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        Optical Coating

Whenever light passes from one medium into another medium with different optical properties, most notably refractive index, part of the light is reflected and part of the light is transmitted. The intensity ratio of the reflected and refracted components is a function mainly of the difference in refractive index among the materials, the polarization of the incident light and the angle incidence.

        According to Fresnel's
law, it is convenient to think of incident radiation as the superposition of two plane-polarized beams, p-polarized which electric field paralled to plane of incidence and s-polarized which electric field perpendicular to the plane of incidence. Frenel laws can be summarized the following two equation:

        When reflected and refracted rays are perpendicular to each othere(q1+q2= 90), the reflected light is completely s-polarized. This angle is called Brewster angle.

        Optical coatings are used to alter the reflectance, transmittance, absorbance, or polarizer properties of optical components. The optics being coated is usually called the substrate. The coating is deposited in high vacuum using the process of evaporation by either e-beam, resistive heat or IAD(Ion Assisted Deposition) in conjunction with an e-beam source. We can also offer coating done with an APS( Advanced Plasma Source) by Leybold. This technique combines the advantages of IAD coatings and ion plating without some of the drawbacks associated with ion plating. We can offer state-of-the-art equipment, advanced design software and highly experienced engineers to provide you with absolutely the highest level of support. Coating material include metal (Au, Al, Ag, Ni-Cr, Cr and so on), dieletrics(Oxides, Fluorides and Sulfides) and semiconductors(Si, Ge).

        Optical interference coatings respond differently to s and p polarized light. For this reason, it is essential to specify s, p, or random (the average of the s and p performance) polarization when the angle of incidence exceeds 20 degrees.


R0: Reflectance at central wavelength   Tp: Transmittance for p-plane polarization
Rs: Reflectance for s-plane polarization    R: Reflectance for random polarization
Rp: Reflectance for p-plane polarization             R = (Rs + Rp) / 2
Ts: Transmittance for s-plane polarization T: Transmittance for random polarization
                                                                          T = (Ts + Tp) / 2

Coating methods:

To make an coating there are many different techniques that may be used. In this section we will briefly review the techniques that we use in Simphoton. We two main techniques, resistive heating (thermal evaporation) and e-beam evaporation. We can augment the e-beam technique with ion assisted deposition (IAD) and a technique provided by Leybold called advanced plasma source (APS).

Resistive heating:
In this technique the coating material is placed in a "boat" enerally made of molybdenum, platinum or tungsten. This boat is heated by running a low voltage current through it, which causes the coating material to evaporate into the chamber. While this techniques works well for some materials it does not produce the best coatings for some applications. Furthermore, some materials cannot be vaporized in this manner since the vaporization temperature may be too high.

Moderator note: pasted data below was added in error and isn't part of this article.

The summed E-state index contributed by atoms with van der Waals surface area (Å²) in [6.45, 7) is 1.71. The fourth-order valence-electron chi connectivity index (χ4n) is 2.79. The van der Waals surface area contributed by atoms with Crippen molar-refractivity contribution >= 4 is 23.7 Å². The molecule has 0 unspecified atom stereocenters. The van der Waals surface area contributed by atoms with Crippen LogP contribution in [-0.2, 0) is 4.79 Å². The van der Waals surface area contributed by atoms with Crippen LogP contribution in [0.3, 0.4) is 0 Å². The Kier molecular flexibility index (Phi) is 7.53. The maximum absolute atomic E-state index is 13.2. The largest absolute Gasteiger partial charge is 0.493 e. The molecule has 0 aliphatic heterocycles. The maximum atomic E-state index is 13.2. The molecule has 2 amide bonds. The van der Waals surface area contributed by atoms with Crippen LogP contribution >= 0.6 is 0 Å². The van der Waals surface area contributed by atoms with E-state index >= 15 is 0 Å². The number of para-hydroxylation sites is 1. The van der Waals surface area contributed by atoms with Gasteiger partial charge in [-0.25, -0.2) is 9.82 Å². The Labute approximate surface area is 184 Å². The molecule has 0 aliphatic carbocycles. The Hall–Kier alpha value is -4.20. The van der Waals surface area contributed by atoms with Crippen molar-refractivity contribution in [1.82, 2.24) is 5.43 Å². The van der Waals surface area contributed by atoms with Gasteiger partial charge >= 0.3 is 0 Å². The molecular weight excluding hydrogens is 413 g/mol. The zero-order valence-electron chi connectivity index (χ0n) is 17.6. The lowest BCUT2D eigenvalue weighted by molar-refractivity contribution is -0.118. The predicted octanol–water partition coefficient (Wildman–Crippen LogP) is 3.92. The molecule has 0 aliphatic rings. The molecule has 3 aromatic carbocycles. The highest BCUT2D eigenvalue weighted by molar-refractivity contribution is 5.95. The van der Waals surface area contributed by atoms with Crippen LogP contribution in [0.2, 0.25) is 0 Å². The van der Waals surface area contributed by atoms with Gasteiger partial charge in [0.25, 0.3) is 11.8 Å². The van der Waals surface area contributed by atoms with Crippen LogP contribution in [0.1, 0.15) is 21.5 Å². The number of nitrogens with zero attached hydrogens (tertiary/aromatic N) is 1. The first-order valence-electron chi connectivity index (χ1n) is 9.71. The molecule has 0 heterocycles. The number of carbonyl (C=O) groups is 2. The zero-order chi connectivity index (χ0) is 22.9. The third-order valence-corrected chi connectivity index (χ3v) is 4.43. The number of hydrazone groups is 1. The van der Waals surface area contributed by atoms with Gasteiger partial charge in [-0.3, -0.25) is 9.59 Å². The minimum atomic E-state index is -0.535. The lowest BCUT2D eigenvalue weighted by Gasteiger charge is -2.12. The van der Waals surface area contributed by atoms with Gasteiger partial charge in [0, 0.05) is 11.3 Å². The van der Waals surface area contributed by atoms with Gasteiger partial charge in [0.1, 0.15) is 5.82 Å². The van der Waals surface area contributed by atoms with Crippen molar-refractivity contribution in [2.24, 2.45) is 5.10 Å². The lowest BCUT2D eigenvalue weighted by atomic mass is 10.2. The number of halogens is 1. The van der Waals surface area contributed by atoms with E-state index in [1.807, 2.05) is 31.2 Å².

E-beam coatings:
In e-beam coatings the coating material is placed in a small, water cooled crucible. A electron beam (5-15 kV) is focussed into the crucible in a very small spot. This spot is then "swept" round the crucible heating the material. The small spot size of the beam means that the temperature can be very high, high enough to evaporate refractory materials.

Enhancements to e-beam coatings:
An e-beam coating can be further enhanced by the use of an ion beam. Ion assisted deposition (IAD) is used to improve the films’ composition. This is particularly true for oxides, nitrides and carbides where the stoichiometry of the film can be controlled. IAD can also assist in reducing the films' stress and in film densification. Another recent development, is the Advanced Plasma Source (APS) offered on the Leybold coaters. This technique provides for additional densification of the film and stoichiometric control of the film like that in IAD. It also provides a very adherent, smooth film like that provided in ion plating. However, it can also be used on organic substrates (unlike ion plating).

We can provide spectral curves from out Perkin-Elmer 900 (UV/VIS/NIR) spectrophotometer on all of our coatings.

Our coatings meet the Standard Mil Spec tests shown below:
1. Abrasion, Mil-C-675A
2. Adhesion, Mil-M-13508C
3. Hardness, MIL-M-13508C

Materials for coatings and properties

Materials Evaporation Technique Refractive Index Region of Transparence Remarks
Al2O3 Electron bombardment 1.62at0.6mm(Ts=300o)
  Can also be produced by anodic oxidation of Al in ammonium tartate solution
HfO2 Electron beam 2.088 at 350nm
2.00 at 500nm
LaF3 Tungsten boat 1.59 at 550nm
1.57 at 2mm
220nm-12mm Slightly inhomogeneous substrate heated
LaF3 Tungsten boat 1.59 at 550nm
1.57 at 2mm
220nm-12mm Slightly inhomogeneous substrate heated
MgF2 Tantalum boat 1.38 at 550nm
1.35 at 2 mm
210nm -10mm Films on heated substrates much more rugged. High tensile stress
SiO2 Mixture in tungsten boat. Electron beam 1.46 at 500nm
1.445 at 1.6mm
<200nm-8mm(in thin films)  
Ta2O5 Electron beam 2.16 at 550nm 300nm-10mm  
TiO2 Reactive evaporation of TiO or Ti2O3 in O2 Electron beam reactive evaporation 2.2-2.7 at 550nm depending on structure 350nm-12mm Can also be produced by subsequent oxidation of Ti film
Y2O3 Electron beam 1.82 at 550nm 250nm-2mm  
ZnS Tantalum boat or howitzer 2.35 at 550nm
2.2 at 2.0mm
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